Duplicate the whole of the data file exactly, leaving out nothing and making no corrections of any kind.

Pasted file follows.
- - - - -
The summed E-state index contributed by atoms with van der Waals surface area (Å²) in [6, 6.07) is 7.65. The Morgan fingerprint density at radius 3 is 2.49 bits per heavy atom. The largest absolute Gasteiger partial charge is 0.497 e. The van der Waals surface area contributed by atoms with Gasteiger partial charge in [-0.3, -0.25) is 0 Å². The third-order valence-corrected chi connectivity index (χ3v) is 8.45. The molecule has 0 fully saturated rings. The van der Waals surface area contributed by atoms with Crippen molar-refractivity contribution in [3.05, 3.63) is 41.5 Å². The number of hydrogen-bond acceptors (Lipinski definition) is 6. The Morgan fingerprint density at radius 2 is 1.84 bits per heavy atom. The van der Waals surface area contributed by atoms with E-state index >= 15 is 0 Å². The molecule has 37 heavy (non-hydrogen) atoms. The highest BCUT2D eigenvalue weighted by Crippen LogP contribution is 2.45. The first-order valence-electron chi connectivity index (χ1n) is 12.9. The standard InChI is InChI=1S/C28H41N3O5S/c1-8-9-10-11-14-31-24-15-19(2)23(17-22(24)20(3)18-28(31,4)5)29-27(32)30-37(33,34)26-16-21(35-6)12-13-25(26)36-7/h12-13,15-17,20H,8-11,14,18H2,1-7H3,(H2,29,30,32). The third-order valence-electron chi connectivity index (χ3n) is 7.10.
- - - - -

The summed E-state index contributed by atoms with van der Waals surface area (Å²) in [6, 6.07) is 7.65. The Morgan fingerprint density at radius 3 is 2.49 bits per heavy atom. The largest absolute Gasteiger partial charge is 0.497 e. The van der Waals surface area contributed by atoms with Gasteiger partial charge in [-0.3, -0.25) is 0 Å². The third-order valence-corrected chi connectivity index (χ3v) is 8.45. The molecule has 0 fully saturated rings. The van der Waals surface area contributed by atoms with Crippen molar-refractivity contribution in [3.05, 3.63) is 41.5 Å². The number of hydrogen-bond acceptors (Lipinski definition) is 6. The Morgan fingerprint density at radius 2 is 1.84 bits per heavy atom. The van der Waals surface area contributed by atoms with E-state index >= 15 is 0 Å². The molecule has 37 heavy (non-hydrogen) atoms. The highest BCUT2D eigenvalue weighted by Crippen LogP contribution is 2.45. The first-order valence-electron chi connectivity index (χ1n) is 12.9. The standard InChI is InChI=1S/C28H41N3O5S/c1-8-9-10-11-14-31-24-15-19(2)23(17-22(24)20(3)18-28(31,4)5)29-27(32)30-37(33,34)26-16-21(35-6)12-13-25(26)36-7/h12-13,15-17,20H,8-11,14,18H2,1-7H3,(H2,29,30,32). The third-order valence-electron chi connectivity index (χ3n) is 7.10.